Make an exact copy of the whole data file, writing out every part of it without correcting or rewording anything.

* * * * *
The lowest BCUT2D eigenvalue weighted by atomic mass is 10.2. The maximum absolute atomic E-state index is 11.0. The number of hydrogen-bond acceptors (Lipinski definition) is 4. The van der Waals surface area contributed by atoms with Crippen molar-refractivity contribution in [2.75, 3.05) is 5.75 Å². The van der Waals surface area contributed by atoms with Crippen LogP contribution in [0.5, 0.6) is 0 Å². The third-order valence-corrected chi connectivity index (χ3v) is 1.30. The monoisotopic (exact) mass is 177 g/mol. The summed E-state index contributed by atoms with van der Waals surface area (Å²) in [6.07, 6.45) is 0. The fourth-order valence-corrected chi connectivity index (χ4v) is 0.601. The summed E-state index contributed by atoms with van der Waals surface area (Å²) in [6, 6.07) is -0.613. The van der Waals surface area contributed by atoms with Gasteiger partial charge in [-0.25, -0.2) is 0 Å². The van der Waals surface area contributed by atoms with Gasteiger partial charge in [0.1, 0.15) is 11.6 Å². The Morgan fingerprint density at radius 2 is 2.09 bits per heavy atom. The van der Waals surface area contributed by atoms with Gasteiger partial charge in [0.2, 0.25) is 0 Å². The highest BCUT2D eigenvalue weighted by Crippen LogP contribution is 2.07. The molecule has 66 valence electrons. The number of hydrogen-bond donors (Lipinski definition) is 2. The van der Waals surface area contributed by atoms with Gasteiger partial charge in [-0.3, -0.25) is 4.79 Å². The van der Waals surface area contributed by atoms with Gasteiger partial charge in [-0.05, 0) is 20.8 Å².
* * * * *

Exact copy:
The lowest BCUT2D eigenvalue weighted by atomic mass is 10.2. The maximum absolute atomic E-state index is 11.0. The number of hydrogen-bond acceptors (Lipinski definition) is 4. The van der Waals surface area contributed by atoms with Crippen molar-refractivity contribution in [2.75, 3.05) is 5.75 Å². The van der Waals surface area contributed by atoms with Crippen LogP contribution in [0.5, 0.6) is 0 Å². The third-order valence-corrected chi connectivity index (χ3v) is 1.30. The monoisotopic (exact) mass is 177 g/mol. The summed E-state index contributed by atoms with van der Waals surface area (Å²) in [6.07, 6.45) is 0. The fourth-order valence-corrected chi connectivity index (χ4v) is 0.601. The summed E-state index contributed by atoms with van der Waals surface area (Å²) in [6, 6.07) is -0.613. The van der Waals surface area contributed by atoms with Gasteiger partial charge in [-0.25, -0.2) is 0 Å². The van der Waals surface area contributed by atoms with Gasteiger partial charge in [0.1, 0.15) is 11.6 Å². The Morgan fingerprint density at radius 2 is 2.09 bits per heavy atom. The van der Waals surface area contributed by atoms with Gasteiger partial charge in [0.2, 0.25) is 0 Å². The highest BCUT2D eigenvalue weighted by Crippen LogP contribution is 2.07. The molecule has 66 valence electrons. The number of hydrogen-bond donors (Lipinski definition) is 2. The van der Waals surface area contributed by atoms with Gasteiger partial charge in [-0.3, -0.25) is 4.79 Å². The van der Waals surface area contributed by atoms with Gasteiger partial charge in [-0.05, 0) is 20.8 Å².